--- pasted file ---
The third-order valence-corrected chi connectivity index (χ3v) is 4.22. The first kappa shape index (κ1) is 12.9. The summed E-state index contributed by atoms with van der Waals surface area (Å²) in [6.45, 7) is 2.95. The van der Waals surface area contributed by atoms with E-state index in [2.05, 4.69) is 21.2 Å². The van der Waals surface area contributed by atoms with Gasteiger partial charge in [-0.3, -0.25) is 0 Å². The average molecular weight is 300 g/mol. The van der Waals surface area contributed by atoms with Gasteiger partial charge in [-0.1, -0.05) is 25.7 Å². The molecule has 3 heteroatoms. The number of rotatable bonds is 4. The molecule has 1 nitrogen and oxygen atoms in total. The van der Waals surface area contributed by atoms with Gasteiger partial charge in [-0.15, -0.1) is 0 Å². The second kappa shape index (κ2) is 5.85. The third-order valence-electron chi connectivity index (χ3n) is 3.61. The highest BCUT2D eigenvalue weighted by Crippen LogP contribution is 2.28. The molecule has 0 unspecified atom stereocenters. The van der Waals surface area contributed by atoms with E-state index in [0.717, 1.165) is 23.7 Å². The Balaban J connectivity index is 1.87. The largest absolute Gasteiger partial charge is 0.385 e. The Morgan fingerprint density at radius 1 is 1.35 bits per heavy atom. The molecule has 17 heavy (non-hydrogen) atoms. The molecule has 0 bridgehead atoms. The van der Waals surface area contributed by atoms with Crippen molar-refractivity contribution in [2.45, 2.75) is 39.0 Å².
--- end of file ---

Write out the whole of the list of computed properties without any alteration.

The third-order valence-corrected chi connectivity index (χ3v) is 4.22. The first kappa shape index (κ1) is 12.9. The summed E-state index contributed by atoms with van der Waals surface area (Å²) in [6.45, 7) is 2.95. The van der Waals surface area contributed by atoms with E-state index in [2.05, 4.69) is 21.2 Å². The van der Waals surface area contributed by atoms with Gasteiger partial charge in [-0.3, -0.25) is 0 Å². The average molecular weight is 300 g/mol. The van der Waals surface area contributed by atoms with Gasteiger partial charge in [-0.1, -0.05) is 25.7 Å². The molecule has 3 heteroatoms. The number of rotatable bonds is 4. The molecule has 1 nitrogen and oxygen atoms in total. The van der Waals surface area contributed by atoms with Gasteiger partial charge in [-0.15, -0.1) is 0 Å². The second kappa shape index (κ2) is 5.85. The third-order valence-electron chi connectivity index (χ3n) is 3.61. The highest BCUT2D eigenvalue weighted by Crippen LogP contribution is 2.28. The molecule has 0 unspecified atom stereocenters. The van der Waals surface area contributed by atoms with E-state index in [0.717, 1.165) is 23.7 Å². The Balaban J connectivity index is 1.87. The largest absolute Gasteiger partial charge is 0.385 e. The Morgan fingerprint density at radius 1 is 1.35 bits per heavy atom. The molecule has 17 heavy (non-hydrogen) atoms. The molecule has 0 bridgehead atoms. The van der Waals surface area contributed by atoms with Crippen molar-refractivity contribution in [2.45, 2.75) is 39.0 Å².